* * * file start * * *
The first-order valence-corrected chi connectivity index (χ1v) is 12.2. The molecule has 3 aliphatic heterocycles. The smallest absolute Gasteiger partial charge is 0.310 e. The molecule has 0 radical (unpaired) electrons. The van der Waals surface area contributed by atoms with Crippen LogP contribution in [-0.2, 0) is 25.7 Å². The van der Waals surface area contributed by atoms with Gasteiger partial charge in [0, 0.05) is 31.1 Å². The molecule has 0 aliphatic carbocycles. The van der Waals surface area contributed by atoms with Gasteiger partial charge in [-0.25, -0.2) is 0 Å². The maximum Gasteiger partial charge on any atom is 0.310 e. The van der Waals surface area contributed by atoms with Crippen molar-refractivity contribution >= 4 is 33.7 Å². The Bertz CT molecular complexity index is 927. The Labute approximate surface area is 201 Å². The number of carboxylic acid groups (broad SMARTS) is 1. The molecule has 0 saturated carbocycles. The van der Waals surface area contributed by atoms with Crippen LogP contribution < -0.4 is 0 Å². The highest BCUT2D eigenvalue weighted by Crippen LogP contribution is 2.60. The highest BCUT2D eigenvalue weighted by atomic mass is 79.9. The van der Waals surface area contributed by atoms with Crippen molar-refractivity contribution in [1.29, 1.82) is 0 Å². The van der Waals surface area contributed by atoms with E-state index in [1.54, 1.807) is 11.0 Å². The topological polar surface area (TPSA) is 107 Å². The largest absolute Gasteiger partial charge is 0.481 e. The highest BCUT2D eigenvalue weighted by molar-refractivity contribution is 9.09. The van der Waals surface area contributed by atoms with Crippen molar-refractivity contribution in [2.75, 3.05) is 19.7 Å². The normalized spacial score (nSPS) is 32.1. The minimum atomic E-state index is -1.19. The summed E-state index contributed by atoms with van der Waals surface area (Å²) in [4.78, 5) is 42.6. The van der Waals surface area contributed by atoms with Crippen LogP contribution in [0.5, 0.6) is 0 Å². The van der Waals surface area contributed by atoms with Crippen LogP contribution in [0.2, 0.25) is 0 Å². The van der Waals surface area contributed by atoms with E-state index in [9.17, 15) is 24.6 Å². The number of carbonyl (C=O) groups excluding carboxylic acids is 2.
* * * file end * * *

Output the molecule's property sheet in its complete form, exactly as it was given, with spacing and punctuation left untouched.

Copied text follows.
The first-order valence-corrected chi connectivity index (χ1v) is 12.2. The molecule has 3 aliphatic heterocycles. The smallest absolute Gasteiger partial charge is 0.310 e. The molecule has 0 radical (unpaired) electrons. The van der Waals surface area contributed by atoms with Crippen LogP contribution in [-0.2, 0) is 25.7 Å². The van der Waals surface area contributed by atoms with Gasteiger partial charge in [0, 0.05) is 31.1 Å². The molecule has 0 aliphatic carbocycles. The van der Waals surface area contributed by atoms with Gasteiger partial charge in [-0.25, -0.2) is 0 Å². The maximum Gasteiger partial charge on any atom is 0.310 e. The van der Waals surface area contributed by atoms with Crippen molar-refractivity contribution >= 4 is 33.7 Å². The Bertz CT molecular complexity index is 927. The Labute approximate surface area is 201 Å². The number of carboxylic acid groups (broad SMARTS) is 1. The molecule has 0 saturated carbocycles. The van der Waals surface area contributed by atoms with Crippen LogP contribution < -0.4 is 0 Å². The highest BCUT2D eigenvalue weighted by Crippen LogP contribution is 2.60. The highest BCUT2D eigenvalue weighted by atomic mass is 79.9. The van der Waals surface area contributed by atoms with Crippen molar-refractivity contribution in [1.29, 1.82) is 0 Å². The van der Waals surface area contributed by atoms with E-state index in [1.54, 1.807) is 11.0 Å². The topological polar surface area (TPSA) is 107 Å². The largest absolute Gasteiger partial charge is 0.481 e. The highest BCUT2D eigenvalue weighted by molar-refractivity contribution is 9.09. The van der Waals surface area contributed by atoms with Crippen molar-refractivity contribution in [2.75, 3.05) is 19.7 Å². The normalized spacial score (nSPS) is 32.1. The minimum atomic E-state index is -1.19. The summed E-state index contributed by atoms with van der Waals surface area (Å²) in [4.78, 5) is 42.6. The van der Waals surface area contributed by atoms with Crippen LogP contribution in [0.5, 0.6) is 0 Å². The van der Waals surface area contributed by atoms with Crippen LogP contribution in [0.2, 0.25) is 0 Å². The van der Waals surface area contributed by atoms with E-state index in [9.17, 15) is 24.6 Å². The number of carbonyl (C=O) groups excluding carboxylic acids is 2.